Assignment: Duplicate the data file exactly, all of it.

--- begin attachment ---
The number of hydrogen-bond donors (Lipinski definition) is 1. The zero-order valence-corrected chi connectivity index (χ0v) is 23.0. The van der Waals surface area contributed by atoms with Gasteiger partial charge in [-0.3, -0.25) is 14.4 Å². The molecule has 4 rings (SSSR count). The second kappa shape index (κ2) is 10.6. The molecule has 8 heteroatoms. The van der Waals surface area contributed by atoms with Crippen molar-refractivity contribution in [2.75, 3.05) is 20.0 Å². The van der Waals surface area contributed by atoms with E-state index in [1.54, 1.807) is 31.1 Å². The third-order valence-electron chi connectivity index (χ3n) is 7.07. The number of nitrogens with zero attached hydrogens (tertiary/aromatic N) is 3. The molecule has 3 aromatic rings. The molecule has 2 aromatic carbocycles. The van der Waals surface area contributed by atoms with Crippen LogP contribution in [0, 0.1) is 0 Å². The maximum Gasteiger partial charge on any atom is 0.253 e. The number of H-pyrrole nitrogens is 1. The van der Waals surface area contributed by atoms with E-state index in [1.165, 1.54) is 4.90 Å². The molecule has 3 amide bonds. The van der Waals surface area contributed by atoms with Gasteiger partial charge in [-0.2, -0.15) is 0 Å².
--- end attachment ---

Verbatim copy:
The number of hydrogen-bond donors (Lipinski definition) is 1. The zero-order valence-corrected chi connectivity index (χ0v) is 23.0. The van der Waals surface area contributed by atoms with Gasteiger partial charge in [-0.3, -0.25) is 14.4 Å². The molecule has 4 rings (SSSR count). The second kappa shape index (κ2) is 10.6. The molecule has 8 heteroatoms. The van der Waals surface area contributed by atoms with Crippen molar-refractivity contribution in [2.75, 3.05) is 20.0 Å². The van der Waals surface area contributed by atoms with E-state index in [1.54, 1.807) is 31.1 Å². The third-order valence-electron chi connectivity index (χ3n) is 7.07. The number of nitrogens with zero attached hydrogens (tertiary/aromatic N) is 3. The molecule has 3 aromatic rings. The molecule has 2 aromatic carbocycles. The van der Waals surface area contributed by atoms with Crippen LogP contribution in [0, 0.1) is 0 Å². The maximum Gasteiger partial charge on any atom is 0.253 e. The number of H-pyrrole nitrogens is 1. The van der Waals surface area contributed by atoms with E-state index in [1.165, 1.54) is 4.90 Å². The molecule has 3 amide bonds. The van der Waals surface area contributed by atoms with Gasteiger partial charge in [-0.2, -0.15) is 0 Å².